CREDIT CREDIT CREDIT
The Basics of Credits
What Is This Credit You Speak Of?
Credit is borrowing money from people and not being entitled to pay them back right away. You obtain a credit score for how well you manage your payments and expenses.
Some forms of credit are:
This form of credit lets you borrow money from a lender that must be paid with interest.
With installment credit, you borrow a certain amount of money for a set period of time and you repay the money by making a series of fixed or installment payments. Examples of installment credit include mortgages, car loans, and student loans.
The creditor has approved you for a set amount, your credit limit, and you can access the credit whenever you want and as often as you want. In return, you must pay the creditor at least a minimum amount on your account’s outstanding balance each month. Credit cards and home equity lines of credit are examples of revolving credit.
The creditor guarantees that it will be paid back by putting a lien on an asset you own. The lien entitles the creditor to take the asset if you don’t live up to the terms of your credit agreement. Car loans, mortgages, and home equity loans are common types of secured credit.
When your credit is unsecured, you simply give your word to the creditor that you will repay what you borrow. Credit card, medical, and utilities bills are all examples of unsecured credit.
This form of credit is generally an account that has a balance that is to be paid in full every month. With this, there is usually no pushing your debt over to the next month, no installment payments over long periods of time, and no interest charge. Some uses for this credit are company charge cards, cell phone accounts, and home utilities.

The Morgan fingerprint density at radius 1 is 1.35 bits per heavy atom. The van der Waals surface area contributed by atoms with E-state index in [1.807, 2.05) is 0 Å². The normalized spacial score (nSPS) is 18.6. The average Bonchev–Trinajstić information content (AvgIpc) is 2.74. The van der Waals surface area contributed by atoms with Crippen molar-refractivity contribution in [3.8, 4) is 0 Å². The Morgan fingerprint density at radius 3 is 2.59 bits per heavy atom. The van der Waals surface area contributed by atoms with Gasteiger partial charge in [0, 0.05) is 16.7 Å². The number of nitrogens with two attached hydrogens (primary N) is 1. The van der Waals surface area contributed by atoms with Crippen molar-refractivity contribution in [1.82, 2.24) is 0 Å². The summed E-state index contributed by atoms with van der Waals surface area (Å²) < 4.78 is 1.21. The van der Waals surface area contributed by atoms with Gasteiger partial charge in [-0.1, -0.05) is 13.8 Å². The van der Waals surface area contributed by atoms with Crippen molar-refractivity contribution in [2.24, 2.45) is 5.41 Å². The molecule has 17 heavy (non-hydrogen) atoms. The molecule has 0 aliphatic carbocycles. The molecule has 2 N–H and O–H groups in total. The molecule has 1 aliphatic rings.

Costs & Benefits
- Immediate Access: Credit can help with an expensive, unexpected emergency and give you the flexibility to pay it over time.
- Low-cost loans: You can use revolving credit to save today, when available cash is a week away.
- Paperwork: You'll need to save your receipts and check them against your statement each month. This is a good way to ensure that you haven't been overcharged.
- Deepening your debt: Consumers are using credit more than ever before. If you charge freely, you may quickly find yourself in over your head--as your balance increases, so do your monthly minimum payments.
Who Can Get Credit?
CREDIT CARDS: What You Need To Know
It is a universal tool given by banks. Unless a business clearly states that they don't accept them, a credit card can also be used almost anywhere.
- Security: Lose cash, and it's gone. Lose a credit card, and it can be cancelled. Also, if you report a lost or stolen card promptly, you're protected against its unauthorized use.
- Record Keeping: Your credit card statement is an itemized list of your monthly expenditures, which can be helpful when it comes to budgeting.
- Convenience: Credit cards are accepted at more places than checks, and they're generally faster to use.
- Bill Consolidation: Bills can be paid automatically via credit card, consolidating several payments into a single lump sum.
- Rewards: Using a credit card with a rewards program may earn you benefits like free travel.
- Instant cash: Cash advances are quick and convenient, putting cash in your hand when you need it.
- Perks: From frequent flier miles to discounts on automobiles, there is a program out there for everyone. Many credit card companies offer incentive programs based on the amount of purchases you make.
- Build positive credit: Controlled use of a credit card can help you establish credit for the first time or rebuild credit if you've had problems in the past--as long as you stay within your means and pay your bills on time.
- Purchase protection: Most credit card companies will handle disputes for you. If a merchant won't take back a defective product, check with your credit card company.